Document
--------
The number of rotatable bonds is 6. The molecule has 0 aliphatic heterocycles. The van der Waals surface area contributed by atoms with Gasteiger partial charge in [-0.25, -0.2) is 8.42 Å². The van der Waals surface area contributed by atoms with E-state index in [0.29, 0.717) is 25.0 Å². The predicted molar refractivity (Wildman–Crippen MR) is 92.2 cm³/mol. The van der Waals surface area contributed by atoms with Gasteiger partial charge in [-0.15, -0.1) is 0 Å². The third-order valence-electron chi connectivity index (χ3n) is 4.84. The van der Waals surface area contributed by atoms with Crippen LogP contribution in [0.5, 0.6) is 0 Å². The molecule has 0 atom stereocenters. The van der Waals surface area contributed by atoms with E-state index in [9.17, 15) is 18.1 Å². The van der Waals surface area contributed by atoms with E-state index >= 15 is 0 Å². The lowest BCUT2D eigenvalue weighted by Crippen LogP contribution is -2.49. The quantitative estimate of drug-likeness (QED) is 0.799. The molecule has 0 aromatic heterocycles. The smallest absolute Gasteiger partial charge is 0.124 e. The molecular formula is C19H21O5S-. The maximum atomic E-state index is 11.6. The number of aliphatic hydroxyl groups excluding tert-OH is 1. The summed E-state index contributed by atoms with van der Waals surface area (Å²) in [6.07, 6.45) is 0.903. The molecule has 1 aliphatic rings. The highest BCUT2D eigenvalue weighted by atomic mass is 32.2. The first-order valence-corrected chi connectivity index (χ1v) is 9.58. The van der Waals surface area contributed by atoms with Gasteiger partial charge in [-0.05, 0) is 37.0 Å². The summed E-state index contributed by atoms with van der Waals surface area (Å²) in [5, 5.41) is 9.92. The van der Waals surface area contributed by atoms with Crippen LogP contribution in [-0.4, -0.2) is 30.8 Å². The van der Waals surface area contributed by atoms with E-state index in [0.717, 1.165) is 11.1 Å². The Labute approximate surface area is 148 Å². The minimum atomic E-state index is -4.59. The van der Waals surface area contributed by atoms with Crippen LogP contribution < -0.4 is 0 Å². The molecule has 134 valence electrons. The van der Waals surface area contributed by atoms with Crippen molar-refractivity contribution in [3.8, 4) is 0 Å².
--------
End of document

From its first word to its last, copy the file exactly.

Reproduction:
The number of rotatable bonds is 6. The molecule has 0 aliphatic heterocycles. The van der Waals surface area contributed by atoms with Gasteiger partial charge in [-0.25, -0.2) is 8.42 Å². The van der Waals surface area contributed by atoms with E-state index in [0.29, 0.717) is 25.0 Å². The predicted molar refractivity (Wildman–Crippen MR) is 92.2 cm³/mol. The van der Waals surface area contributed by atoms with Gasteiger partial charge in [-0.15, -0.1) is 0 Å². The third-order valence-electron chi connectivity index (χ3n) is 4.84. The van der Waals surface area contributed by atoms with Crippen LogP contribution in [0.5, 0.6) is 0 Å². The molecule has 0 atom stereocenters. The van der Waals surface area contributed by atoms with E-state index in [9.17, 15) is 18.1 Å². The van der Waals surface area contributed by atoms with E-state index >= 15 is 0 Å². The lowest BCUT2D eigenvalue weighted by Crippen LogP contribution is -2.49. The quantitative estimate of drug-likeness (QED) is 0.799. The molecule has 0 aromatic heterocycles. The smallest absolute Gasteiger partial charge is 0.124 e. The molecular formula is C19H21O5S-. The maximum atomic E-state index is 11.6. The number of aliphatic hydroxyl groups excluding tert-OH is 1. The summed E-state index contributed by atoms with van der Waals surface area (Å²) in [6.07, 6.45) is 0.903. The molecule has 1 aliphatic rings. The highest BCUT2D eigenvalue weighted by atomic mass is 32.2. The first-order valence-corrected chi connectivity index (χ1v) is 9.58. The van der Waals surface area contributed by atoms with Gasteiger partial charge in [-0.05, 0) is 37.0 Å². The summed E-state index contributed by atoms with van der Waals surface area (Å²) in [5, 5.41) is 9.92. The van der Waals surface area contributed by atoms with Crippen LogP contribution in [-0.4, -0.2) is 30.8 Å². The van der Waals surface area contributed by atoms with E-state index in [0.717, 1.165) is 11.1 Å². The Labute approximate surface area is 148 Å². The minimum atomic E-state index is -4.59. The van der Waals surface area contributed by atoms with Crippen LogP contribution < -0.4 is 0 Å². The molecule has 134 valence electrons. The van der Waals surface area contributed by atoms with Crippen molar-refractivity contribution in [3.8, 4) is 0 Å².